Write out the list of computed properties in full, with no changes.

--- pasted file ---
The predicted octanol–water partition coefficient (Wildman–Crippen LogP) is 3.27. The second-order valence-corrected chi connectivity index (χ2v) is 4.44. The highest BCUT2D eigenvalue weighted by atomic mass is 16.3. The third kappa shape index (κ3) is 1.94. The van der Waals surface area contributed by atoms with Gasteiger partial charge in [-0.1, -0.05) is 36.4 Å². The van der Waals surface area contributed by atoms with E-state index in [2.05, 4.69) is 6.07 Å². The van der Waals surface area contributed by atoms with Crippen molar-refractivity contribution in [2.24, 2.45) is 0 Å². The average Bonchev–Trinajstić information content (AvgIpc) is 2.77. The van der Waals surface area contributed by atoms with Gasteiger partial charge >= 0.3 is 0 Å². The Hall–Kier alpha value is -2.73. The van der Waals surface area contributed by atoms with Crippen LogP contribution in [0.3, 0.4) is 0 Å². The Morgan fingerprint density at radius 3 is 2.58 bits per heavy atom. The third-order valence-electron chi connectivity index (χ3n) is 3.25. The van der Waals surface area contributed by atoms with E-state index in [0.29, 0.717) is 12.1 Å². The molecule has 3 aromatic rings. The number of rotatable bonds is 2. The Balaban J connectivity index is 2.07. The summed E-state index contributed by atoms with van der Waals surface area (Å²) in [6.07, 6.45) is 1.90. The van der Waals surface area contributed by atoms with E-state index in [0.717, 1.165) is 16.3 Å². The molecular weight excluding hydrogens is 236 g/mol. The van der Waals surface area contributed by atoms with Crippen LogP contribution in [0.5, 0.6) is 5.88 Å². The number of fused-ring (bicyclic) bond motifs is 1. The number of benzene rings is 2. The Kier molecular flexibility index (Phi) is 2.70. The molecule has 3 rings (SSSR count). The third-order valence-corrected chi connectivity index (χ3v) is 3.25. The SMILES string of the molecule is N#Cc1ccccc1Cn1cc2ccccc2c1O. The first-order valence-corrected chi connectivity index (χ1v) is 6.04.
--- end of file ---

The predicted octanol–water partition coefficient (Wildman–Crippen LogP) is 3.27. The second-order valence-corrected chi connectivity index (χ2v) is 4.44. The highest BCUT2D eigenvalue weighted by atomic mass is 16.3. The third kappa shape index (κ3) is 1.94. The van der Waals surface area contributed by atoms with Gasteiger partial charge in [-0.1, -0.05) is 36.4 Å². The van der Waals surface area contributed by atoms with E-state index in [2.05, 4.69) is 6.07 Å². The van der Waals surface area contributed by atoms with Crippen molar-refractivity contribution in [2.24, 2.45) is 0 Å². The average Bonchev–Trinajstić information content (AvgIpc) is 2.77. The van der Waals surface area contributed by atoms with Gasteiger partial charge >= 0.3 is 0 Å². The Hall–Kier alpha value is -2.73. The van der Waals surface area contributed by atoms with Crippen LogP contribution in [0.3, 0.4) is 0 Å². The Morgan fingerprint density at radius 3 is 2.58 bits per heavy atom. The third-order valence-electron chi connectivity index (χ3n) is 3.25. The van der Waals surface area contributed by atoms with E-state index in [0.29, 0.717) is 12.1 Å². The molecule has 3 aromatic rings. The number of rotatable bonds is 2. The Balaban J connectivity index is 2.07. The summed E-state index contributed by atoms with van der Waals surface area (Å²) in [6.07, 6.45) is 1.90. The van der Waals surface area contributed by atoms with E-state index in [0.717, 1.165) is 16.3 Å². The molecular weight excluding hydrogens is 236 g/mol. The van der Waals surface area contributed by atoms with Crippen LogP contribution in [0.5, 0.6) is 5.88 Å². The number of fused-ring (bicyclic) bond motifs is 1. The number of benzene rings is 2. The Kier molecular flexibility index (Phi) is 2.70. The molecule has 3 rings (SSSR count). The third-order valence-corrected chi connectivity index (χ3v) is 3.25. The SMILES string of the molecule is N#Cc1ccccc1Cn1cc2ccccc2c1O. The first-order valence-corrected chi connectivity index (χ1v) is 6.04.